Crusty cat-calls, creepy stares and catty comments are just a few things women have to endure when they make the earth-shattering decision to put on a dress, or a skirt, or a pair of shorts, or any humble piece of garment that bares their legs. 

Almost every Indian woman has to carry a mammoth sack of psychological trauma over her shoulders, comprising little moments that scar for a lifetime. A child clad in a frilly frock, a teenager in her school-sanctioned uniform, or an adult dressed in her work skirt, neither is immune to the scrutiny of the hemline guardians and the predatory frame of mind that pins rape on the length of a piece of clothing. From “cross your legs and sit like a lady” to “you’re gonna go out in that?” the cycle never ends. 

Remember when Asian Development Bank had to issue an advisory for their female delegates to not display their legs in public because it is “hurtful” to Indian sentiments and a potential trigger for sexual harassment? Or when television actress Gauhar Khan was slapped across the face for being a Muslim woman wearing a short dress? Such incidents might sound ludicrous but shed light on a much larger issue. Is the patriarchy so fragile that it can be crumbled by the revelation of two meagre limbs designated to provide fundamental support to the human body?

The Sun

Legs are not inherently sexual organs, so what is so titiliating about them that makes Indian culture go into a frenzy?

Funnily enough, the entire concept of “leg-covering” is not Indian, to begin with. The earliest representations of Indian women depict them with minimal clothing, often scantily clad. It was not until India came in contact with diverse cultures such as the Greek, Roman, Mughal and British, that fashion began to shift and ideologies of modesty and morality were introduced to the subcontinent.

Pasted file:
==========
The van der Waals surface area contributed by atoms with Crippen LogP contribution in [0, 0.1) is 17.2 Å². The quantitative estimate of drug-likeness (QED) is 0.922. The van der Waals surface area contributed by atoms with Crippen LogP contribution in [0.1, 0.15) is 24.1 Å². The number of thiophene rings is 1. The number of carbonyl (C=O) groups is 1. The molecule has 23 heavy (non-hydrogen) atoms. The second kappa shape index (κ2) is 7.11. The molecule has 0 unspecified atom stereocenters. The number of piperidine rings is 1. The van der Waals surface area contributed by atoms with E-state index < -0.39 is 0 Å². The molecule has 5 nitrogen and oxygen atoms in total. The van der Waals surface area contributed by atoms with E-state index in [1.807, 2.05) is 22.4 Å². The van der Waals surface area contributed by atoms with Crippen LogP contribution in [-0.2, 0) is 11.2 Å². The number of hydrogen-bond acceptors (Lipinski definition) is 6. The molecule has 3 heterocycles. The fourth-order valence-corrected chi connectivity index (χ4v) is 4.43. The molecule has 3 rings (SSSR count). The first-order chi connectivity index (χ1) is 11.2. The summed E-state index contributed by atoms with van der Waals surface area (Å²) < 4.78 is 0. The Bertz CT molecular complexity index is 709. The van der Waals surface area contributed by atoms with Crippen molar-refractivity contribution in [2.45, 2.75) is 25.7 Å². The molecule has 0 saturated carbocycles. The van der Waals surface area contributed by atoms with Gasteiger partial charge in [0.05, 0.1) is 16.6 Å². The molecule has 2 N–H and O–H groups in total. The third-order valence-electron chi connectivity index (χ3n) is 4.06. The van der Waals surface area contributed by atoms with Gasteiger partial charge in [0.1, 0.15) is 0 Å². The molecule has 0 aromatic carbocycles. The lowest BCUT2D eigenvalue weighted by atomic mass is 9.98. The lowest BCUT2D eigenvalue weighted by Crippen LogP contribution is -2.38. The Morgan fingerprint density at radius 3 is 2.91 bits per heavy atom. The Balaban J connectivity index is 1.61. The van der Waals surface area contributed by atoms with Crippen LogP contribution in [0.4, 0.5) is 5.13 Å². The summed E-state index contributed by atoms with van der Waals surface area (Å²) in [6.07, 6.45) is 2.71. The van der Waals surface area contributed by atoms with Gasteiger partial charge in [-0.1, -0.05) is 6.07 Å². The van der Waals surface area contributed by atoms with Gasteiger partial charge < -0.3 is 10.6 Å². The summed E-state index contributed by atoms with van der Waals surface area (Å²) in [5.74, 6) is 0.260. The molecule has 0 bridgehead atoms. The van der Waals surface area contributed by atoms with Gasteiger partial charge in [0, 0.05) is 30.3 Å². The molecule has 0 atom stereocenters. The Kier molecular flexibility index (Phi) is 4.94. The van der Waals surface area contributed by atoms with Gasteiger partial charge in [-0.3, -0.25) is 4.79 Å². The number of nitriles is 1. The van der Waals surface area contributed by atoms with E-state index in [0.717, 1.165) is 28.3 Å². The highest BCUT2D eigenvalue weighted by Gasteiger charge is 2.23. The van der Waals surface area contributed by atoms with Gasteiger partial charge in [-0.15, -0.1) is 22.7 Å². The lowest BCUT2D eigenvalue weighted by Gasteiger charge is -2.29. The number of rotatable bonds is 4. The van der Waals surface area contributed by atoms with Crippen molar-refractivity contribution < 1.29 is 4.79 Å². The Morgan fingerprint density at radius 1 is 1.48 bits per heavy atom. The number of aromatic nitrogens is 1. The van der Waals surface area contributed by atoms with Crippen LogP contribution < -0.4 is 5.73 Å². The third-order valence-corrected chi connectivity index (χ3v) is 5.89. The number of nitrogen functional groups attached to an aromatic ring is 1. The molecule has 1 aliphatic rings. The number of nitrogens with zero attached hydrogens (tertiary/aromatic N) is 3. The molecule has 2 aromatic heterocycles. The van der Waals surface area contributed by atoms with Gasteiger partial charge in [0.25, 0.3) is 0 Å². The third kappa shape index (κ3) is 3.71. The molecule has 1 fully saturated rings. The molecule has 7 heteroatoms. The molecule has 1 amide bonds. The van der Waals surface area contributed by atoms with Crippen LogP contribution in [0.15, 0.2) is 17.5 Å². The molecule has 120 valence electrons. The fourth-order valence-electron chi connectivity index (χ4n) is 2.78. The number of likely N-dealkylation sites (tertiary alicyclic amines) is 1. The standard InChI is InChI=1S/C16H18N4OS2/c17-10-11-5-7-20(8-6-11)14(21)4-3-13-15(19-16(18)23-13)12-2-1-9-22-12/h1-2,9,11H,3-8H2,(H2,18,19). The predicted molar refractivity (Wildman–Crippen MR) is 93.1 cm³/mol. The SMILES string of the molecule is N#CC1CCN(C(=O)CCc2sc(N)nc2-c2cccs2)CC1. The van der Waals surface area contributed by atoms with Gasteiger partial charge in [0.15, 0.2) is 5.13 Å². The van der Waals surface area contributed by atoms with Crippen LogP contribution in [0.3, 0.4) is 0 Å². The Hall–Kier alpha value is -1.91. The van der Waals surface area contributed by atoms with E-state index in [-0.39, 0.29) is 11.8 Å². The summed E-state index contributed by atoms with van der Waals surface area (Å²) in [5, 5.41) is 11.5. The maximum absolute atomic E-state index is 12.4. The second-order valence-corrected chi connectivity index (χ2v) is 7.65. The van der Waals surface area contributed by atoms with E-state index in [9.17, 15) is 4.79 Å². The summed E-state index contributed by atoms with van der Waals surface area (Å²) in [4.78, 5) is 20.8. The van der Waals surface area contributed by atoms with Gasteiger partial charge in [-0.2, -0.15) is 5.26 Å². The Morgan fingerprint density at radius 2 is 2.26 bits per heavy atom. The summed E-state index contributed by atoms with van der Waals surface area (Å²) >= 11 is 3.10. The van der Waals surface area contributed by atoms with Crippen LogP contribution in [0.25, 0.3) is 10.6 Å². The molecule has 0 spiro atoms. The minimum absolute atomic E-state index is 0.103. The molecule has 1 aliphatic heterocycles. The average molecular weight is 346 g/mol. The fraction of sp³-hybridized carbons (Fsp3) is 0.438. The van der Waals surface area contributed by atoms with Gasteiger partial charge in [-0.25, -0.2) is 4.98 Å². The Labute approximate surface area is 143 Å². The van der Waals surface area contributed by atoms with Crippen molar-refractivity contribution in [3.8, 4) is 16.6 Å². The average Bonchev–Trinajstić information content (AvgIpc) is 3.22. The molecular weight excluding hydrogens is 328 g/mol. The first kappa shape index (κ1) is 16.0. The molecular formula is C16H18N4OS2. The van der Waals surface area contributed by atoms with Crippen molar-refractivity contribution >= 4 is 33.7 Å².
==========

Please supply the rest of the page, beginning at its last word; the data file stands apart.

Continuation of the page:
In fact, during the Victorian era, wearing blouses under saris was still not the norm and most women were bare-breasted. The most radical transposition of culture occurred when the British colonized India and the Indian wardrobe clashed with the European patriarchy which had its own code of conduct for modesty and morality.

In Europe, a woman’s legs weren’t even described as legs, they, and the arms, were referred to as limbs. The freedom of displaying one’s legs was simply out of question for all women, more so for those in the upper classes. Their limbs had to be covered in floor-length clothing, or dresses, whatever they were called depending on their place in the social hierarchy.

-Swati Gautam, The Telegraph

Upper-class Indian women were compelled to endorse the imperialist doctrine of female attire in order to survive in a colonized society and in turn adapt to their ideals of shame, humility, grace and decorum. Those who refused to cover their bodies were shunned and cast out. Thus began the saga of society ratified righteous clothing and a rigid code of ethics enough to consume a woman’s autonomy. 

Over time, the definitions of modesty have continued to be modified based on innumerable factors including geography, anthropology, climate and above all the patriarchy. The entire facade of modesty as a social contract is based on the institutional prescription of a set of rules designed to “safeguard” women from the greedy intentions of lustful men. Or they are enforced because ever since Adam and Eve, women are perceived to be malicious seductresses who want to lure men to their demise, and men need to be protected at all costs. 


Blaming the cover-your-legs epidemic on India as an orthodox, deep conservative society or the preserving the sanctity of Indian tradition is a clever illusion designed to masquerade centuries of the same problem – male entitlement. If men are continually subjected to the turmoil of keeping it in their pants, maybe it’s time they rethink their ways instead of policing female bodies?